|Love blooms in the Rockies|
By Hunter S. Thompson
Page 2 columnist
The Big Dance got lost in a fiery cloud of war dust last week; almost cancelled, they said, but somehow the games survived -- so far, at least -- despite the whining of CBS resident peacock, Dan Rather, who cursed his own network for letting the annual NCAA Tournament interfere with a two-day-old, illegal, unsanctioned, outlaw style-invasion of a defenseless country full of oil.
Why is Dan Rather complaining? Ho ho ho. Here's why: Danny is no Walter Cronkite, for One, and Two is that Dan Rather is currently on location in Kuwait City, strutting and posing and whooping it up with all the other "embedded" journalists going to war like birds in a gilded cage.
Meanwhile, back on the road to New Orleans, the action goes on. I lost Wake Forest. They were pitiful. Michigan State shot 56 percent for the field, on Sunday, and that is hard to beat on any day. But Florida sucked. They played like amateurs.
The war was ugly enough, but that was only the start. The Horrible blizzard that shut down most of Colorado for four days and nights was far worse news for me than the war. It destroyed our annual high-risk orgy of gambling and raving that has become a tradition out here. Ed Bradley got jerked up by the roots and sent off to war. Curtis was back in Washington to infiltrate the JDL, and the billionaire degenerate Ewing brothers from North Charlston, infamous in gambling circles for their extremely aggressive gambling tactics and quasi-depraved tastes, refused to fly into the blizzard and went to las Vegas for whatever action they could find.
But this blizzard was different. It closed everything -- schools, highways, airports, newspaper deliveries, along with food, beer, gasoline and all human traffic across the Continental Divide for almost a week -- witch stranded Anita, my beautiful fiancè and soon-to-be wife, on the other side of the mountain.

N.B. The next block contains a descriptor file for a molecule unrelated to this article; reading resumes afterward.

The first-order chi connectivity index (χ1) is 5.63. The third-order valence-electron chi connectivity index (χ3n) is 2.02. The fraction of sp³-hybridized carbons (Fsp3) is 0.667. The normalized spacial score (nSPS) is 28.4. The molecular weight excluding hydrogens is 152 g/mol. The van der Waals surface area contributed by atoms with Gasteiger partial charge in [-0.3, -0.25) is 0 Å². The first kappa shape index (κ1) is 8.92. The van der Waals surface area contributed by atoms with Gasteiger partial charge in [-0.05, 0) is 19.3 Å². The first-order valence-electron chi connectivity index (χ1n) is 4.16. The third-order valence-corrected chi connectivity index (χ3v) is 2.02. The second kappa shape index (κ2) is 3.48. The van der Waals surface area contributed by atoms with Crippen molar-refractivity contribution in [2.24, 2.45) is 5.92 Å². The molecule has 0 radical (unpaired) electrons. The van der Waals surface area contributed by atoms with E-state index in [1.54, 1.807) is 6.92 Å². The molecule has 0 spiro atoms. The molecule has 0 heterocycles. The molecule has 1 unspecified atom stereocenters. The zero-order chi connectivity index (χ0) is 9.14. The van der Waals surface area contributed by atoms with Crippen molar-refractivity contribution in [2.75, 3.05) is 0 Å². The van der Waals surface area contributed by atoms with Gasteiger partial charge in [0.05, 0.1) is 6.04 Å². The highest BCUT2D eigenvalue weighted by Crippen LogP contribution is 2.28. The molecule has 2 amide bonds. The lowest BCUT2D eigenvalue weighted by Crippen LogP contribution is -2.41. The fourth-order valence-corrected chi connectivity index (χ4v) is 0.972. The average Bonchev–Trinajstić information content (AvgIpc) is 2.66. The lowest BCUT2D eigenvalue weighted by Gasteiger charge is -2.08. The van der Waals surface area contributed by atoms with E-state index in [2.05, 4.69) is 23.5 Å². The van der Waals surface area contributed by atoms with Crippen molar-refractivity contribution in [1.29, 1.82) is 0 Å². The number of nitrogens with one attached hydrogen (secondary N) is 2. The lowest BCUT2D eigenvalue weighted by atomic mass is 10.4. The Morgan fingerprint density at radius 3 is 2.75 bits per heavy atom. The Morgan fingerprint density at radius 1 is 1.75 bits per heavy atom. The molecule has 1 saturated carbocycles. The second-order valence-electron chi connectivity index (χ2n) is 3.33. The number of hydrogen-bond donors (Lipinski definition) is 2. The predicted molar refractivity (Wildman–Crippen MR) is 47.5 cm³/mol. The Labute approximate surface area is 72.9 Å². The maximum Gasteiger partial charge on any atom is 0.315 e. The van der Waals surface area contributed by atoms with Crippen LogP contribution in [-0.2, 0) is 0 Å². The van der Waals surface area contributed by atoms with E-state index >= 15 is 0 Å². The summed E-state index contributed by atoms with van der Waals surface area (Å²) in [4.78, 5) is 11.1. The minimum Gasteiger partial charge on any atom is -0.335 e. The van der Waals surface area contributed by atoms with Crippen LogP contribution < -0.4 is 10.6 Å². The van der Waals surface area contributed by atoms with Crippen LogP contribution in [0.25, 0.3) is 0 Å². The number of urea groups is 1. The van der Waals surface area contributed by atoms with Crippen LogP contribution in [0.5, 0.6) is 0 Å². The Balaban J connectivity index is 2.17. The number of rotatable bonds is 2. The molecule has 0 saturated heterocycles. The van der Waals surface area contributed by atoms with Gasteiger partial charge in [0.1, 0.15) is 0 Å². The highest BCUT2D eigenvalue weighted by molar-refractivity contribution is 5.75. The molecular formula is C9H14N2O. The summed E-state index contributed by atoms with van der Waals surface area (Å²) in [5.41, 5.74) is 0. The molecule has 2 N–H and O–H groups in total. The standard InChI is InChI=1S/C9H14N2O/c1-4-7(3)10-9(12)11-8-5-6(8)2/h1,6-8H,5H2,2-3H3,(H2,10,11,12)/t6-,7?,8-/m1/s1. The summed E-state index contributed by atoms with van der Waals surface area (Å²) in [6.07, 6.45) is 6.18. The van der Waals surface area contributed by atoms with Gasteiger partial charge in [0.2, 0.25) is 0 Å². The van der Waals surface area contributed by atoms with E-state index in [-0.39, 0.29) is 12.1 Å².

I also had an elegant diamond engagement ring somewhere out there in the white-out between me and New Orleans, where I spend a lot of time on occasional sporting business…. So there was no Anita and no ring, and that was heavy on my mind as the tournament got under way. No gambling, no guests, no fiancè, no ring -- all this finally caused me to flip out and start trying to charter some kind of bandit jet plane to fly Anita over the hump by any means necessary. I was obsessed with it, at any price -- regardless of cost. It was madness. I was in the acute stage of a total nervous breakdown.
That was when the Sheriff had to step in and strongly suggest that I get a grip on myself, which I finally did, but not until he promised me that U.S. Interstate 70 was finally cleared of the monster avalanche and Anita was safely on the road. So I hunkered down and stared at the basketball games on TV until I passed out from desperate backed-up passion and 40 frantic hours with no sleep. It was a long and restless night, full of unacceptably rotten dreams and spastic muttering about point spreads.
Anita pulled into the garage just in time for the end of the Butler-Louisville game, which I lost badly, but it didn't hurt too much, given my circumstance, because I didn't expect them to go far. There would be no heavy re-match with Kentucky this year, but it wouldn't have been worth watching anyway. The Cardinals would have been routed.
On Saturday I proposed and gave her the ring, and after that we both went a little crazy for a while, which was clearly the right thing to do.
Dr. Hunter S. Thompson was born and raised in Louisville, Ky. His books include "Hell's Angels," "Fear and Loathing in Las Vegas," "Fear and Loathing: On the Campaign Trail '72," "The Great Shark Hunt," "The Curse of Lono," "Generation of Swine," "Songs of the Doomed," "Screwjack," "Better Than Sex," "The Proud Highway," "The Rum Diary," and "Fear and Loathing in America." His latest book, "Kingdom of Fear," has just been released. A regular contributor to various national and international publications, Thompson now lives in a fortified compound near Aspen, Colo. His column, "Hey, Rube," appears regularly on Page 2.